And the fact that they did not deny God, and that after they were burned they went forth to people unharmed, led many of those present at the tortures to repent and join the ranks of Christians. This was an enormous service the Christians did. Therefore our Church says that the blood of the martyrs is the seed of Christianity. The more Christians there were tortured and killed, the more Christians came out of their blood. They saw their steadfastness, the power of God, the miracles, and they repented. Right then and there, during the tortures, they came forward and confessed their faith before the emperor, declaring that they too are Christians. And often scores of them were thrown into the arena, where the beasts ripped them to shreds and the soldiers put them to death.
There was a close connection between St. George and me. When I was in prison I always called upon him, and he helped me in many circumstances. From that time on and to this day I never cease to pray to him every day. I am convinced that between a saint and those who pray to him a close connection is formed, and often many of the saint’s qualities, if you have a close spiritual connection with him, appear in you also.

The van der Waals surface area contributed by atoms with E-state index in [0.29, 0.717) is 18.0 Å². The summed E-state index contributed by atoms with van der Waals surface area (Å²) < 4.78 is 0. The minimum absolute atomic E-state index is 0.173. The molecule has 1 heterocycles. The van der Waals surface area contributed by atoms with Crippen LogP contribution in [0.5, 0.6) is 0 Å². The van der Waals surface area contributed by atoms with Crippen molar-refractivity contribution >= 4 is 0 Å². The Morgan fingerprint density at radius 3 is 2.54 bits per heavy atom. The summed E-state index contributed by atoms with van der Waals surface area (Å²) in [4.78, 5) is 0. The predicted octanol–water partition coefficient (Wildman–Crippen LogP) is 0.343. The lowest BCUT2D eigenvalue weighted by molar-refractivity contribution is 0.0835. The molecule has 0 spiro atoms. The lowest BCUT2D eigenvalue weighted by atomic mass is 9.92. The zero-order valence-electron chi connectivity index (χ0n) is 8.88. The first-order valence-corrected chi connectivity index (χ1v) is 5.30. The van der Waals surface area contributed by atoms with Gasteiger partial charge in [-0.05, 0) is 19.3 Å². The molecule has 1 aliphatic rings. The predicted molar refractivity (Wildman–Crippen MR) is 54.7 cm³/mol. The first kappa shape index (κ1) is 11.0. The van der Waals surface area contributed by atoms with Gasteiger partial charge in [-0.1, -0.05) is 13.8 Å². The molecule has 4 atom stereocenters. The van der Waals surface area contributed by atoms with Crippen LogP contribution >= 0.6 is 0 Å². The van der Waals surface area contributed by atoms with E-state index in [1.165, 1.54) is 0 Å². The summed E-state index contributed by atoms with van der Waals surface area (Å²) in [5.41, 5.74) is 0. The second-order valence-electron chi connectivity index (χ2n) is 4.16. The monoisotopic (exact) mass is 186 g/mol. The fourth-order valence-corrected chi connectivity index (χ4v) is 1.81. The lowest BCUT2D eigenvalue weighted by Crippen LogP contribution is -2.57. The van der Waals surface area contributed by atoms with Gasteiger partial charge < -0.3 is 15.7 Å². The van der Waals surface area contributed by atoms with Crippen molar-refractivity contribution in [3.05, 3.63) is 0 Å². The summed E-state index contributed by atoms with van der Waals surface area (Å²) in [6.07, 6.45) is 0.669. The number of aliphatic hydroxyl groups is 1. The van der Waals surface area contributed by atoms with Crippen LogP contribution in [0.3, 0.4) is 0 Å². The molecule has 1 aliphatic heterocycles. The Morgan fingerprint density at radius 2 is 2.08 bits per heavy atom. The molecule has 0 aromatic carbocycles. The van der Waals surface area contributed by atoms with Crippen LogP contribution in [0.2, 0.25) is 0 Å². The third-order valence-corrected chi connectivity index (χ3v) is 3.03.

In my case, for example, just as St. George went through prison, so did I; as St. George was strengthened by God in difficult circumstances, so was I strengthened in the most difficult moments, when I might have perished not only physically but also spiritually. But the saint’s presence strengthened me, because he gives to those who bear his name firmness in faith and spiritual protection, which God gives us through him.